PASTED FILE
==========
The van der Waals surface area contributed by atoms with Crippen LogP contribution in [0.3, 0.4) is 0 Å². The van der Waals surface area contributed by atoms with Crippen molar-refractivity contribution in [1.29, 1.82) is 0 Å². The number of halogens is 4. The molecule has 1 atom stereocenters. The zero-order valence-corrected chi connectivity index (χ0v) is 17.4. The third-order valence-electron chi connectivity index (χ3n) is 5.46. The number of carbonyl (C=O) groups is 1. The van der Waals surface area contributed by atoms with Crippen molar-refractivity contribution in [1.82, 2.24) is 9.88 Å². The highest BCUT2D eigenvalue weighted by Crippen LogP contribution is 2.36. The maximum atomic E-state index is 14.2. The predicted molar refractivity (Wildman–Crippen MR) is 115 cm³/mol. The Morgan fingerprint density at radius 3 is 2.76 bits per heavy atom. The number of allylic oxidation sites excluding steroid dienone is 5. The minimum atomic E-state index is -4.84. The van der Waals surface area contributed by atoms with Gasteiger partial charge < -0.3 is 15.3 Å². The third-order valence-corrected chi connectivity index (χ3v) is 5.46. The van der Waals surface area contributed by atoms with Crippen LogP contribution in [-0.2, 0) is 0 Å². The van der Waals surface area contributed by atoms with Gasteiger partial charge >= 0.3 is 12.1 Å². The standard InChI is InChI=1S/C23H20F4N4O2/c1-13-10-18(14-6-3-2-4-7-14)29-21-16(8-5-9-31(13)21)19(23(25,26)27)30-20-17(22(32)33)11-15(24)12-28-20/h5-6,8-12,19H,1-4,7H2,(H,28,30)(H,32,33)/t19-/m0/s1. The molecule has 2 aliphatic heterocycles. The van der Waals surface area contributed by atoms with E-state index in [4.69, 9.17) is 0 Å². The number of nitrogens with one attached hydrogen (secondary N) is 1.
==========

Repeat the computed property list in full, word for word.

The van der Waals surface area contributed by atoms with Crippen LogP contribution in [0.3, 0.4) is 0 Å². The van der Waals surface area contributed by atoms with Crippen molar-refractivity contribution in [1.29, 1.82) is 0 Å². The number of halogens is 4. The molecule has 1 atom stereocenters. The zero-order valence-corrected chi connectivity index (χ0v) is 17.4. The third-order valence-electron chi connectivity index (χ3n) is 5.46. The number of carbonyl (C=O) groups is 1. The van der Waals surface area contributed by atoms with Crippen molar-refractivity contribution in [1.82, 2.24) is 9.88 Å². The highest BCUT2D eigenvalue weighted by Crippen LogP contribution is 2.36. The maximum atomic E-state index is 14.2. The predicted molar refractivity (Wildman–Crippen MR) is 115 cm³/mol. The Morgan fingerprint density at radius 3 is 2.76 bits per heavy atom. The number of allylic oxidation sites excluding steroid dienone is 5. The minimum atomic E-state index is -4.84. The van der Waals surface area contributed by atoms with Gasteiger partial charge < -0.3 is 15.3 Å². The third-order valence-corrected chi connectivity index (χ3v) is 5.46. The van der Waals surface area contributed by atoms with Crippen LogP contribution in [-0.2, 0) is 0 Å². The van der Waals surface area contributed by atoms with Gasteiger partial charge >= 0.3 is 12.1 Å². The standard InChI is InChI=1S/C23H20F4N4O2/c1-13-10-18(14-6-3-2-4-7-14)29-21-16(8-5-9-31(13)21)19(23(25,26)27)30-20-17(22(32)33)11-15(24)12-28-20/h5-6,8-12,19H,1-4,7H2,(H,28,30)(H,32,33)/t19-/m0/s1. The molecule has 2 aliphatic heterocycles. The van der Waals surface area contributed by atoms with E-state index in [4.69, 9.17) is 0 Å². The number of nitrogens with one attached hydrogen (secondary N) is 1.